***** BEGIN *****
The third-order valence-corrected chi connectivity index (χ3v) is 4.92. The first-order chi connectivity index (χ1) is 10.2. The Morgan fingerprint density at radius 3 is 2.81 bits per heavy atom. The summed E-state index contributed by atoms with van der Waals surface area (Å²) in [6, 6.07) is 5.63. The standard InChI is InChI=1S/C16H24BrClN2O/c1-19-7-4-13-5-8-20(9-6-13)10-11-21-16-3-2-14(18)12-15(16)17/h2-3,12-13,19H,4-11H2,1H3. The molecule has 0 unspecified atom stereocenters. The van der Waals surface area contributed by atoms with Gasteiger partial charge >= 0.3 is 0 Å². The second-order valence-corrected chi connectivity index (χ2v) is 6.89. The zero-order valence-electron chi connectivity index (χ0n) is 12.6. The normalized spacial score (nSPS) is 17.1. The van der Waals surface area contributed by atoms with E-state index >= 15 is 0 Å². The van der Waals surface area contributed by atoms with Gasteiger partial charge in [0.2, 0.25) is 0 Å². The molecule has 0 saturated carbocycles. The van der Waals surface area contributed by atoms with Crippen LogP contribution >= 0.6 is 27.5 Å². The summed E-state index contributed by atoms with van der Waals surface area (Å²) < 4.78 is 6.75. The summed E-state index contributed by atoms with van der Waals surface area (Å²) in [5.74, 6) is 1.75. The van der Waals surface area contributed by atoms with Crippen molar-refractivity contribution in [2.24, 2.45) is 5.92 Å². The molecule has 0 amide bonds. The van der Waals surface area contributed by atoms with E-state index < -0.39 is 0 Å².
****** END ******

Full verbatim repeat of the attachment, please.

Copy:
The third-order valence-corrected chi connectivity index (χ3v) is 4.92. The first-order chi connectivity index (χ1) is 10.2. The Morgan fingerprint density at radius 3 is 2.81 bits per heavy atom. The summed E-state index contributed by atoms with van der Waals surface area (Å²) in [6, 6.07) is 5.63. The standard InChI is InChI=1S/C16H24BrClN2O/c1-19-7-4-13-5-8-20(9-6-13)10-11-21-16-3-2-14(18)12-15(16)17/h2-3,12-13,19H,4-11H2,1H3. The molecule has 0 unspecified atom stereocenters. The van der Waals surface area contributed by atoms with Gasteiger partial charge >= 0.3 is 0 Å². The second-order valence-corrected chi connectivity index (χ2v) is 6.89. The zero-order valence-electron chi connectivity index (χ0n) is 12.6. The normalized spacial score (nSPS) is 17.1. The van der Waals surface area contributed by atoms with E-state index >= 15 is 0 Å². The van der Waals surface area contributed by atoms with Gasteiger partial charge in [0.2, 0.25) is 0 Å². The molecule has 0 saturated carbocycles. The van der Waals surface area contributed by atoms with Crippen LogP contribution >= 0.6 is 27.5 Å². The summed E-state index contributed by atoms with van der Waals surface area (Å²) < 4.78 is 6.75. The summed E-state index contributed by atoms with van der Waals surface area (Å²) in [5.74, 6) is 1.75. The van der Waals surface area contributed by atoms with Crippen molar-refractivity contribution in [2.24, 2.45) is 5.92 Å². The molecule has 0 amide bonds. The van der Waals surface area contributed by atoms with E-state index < -0.39 is 0 Å².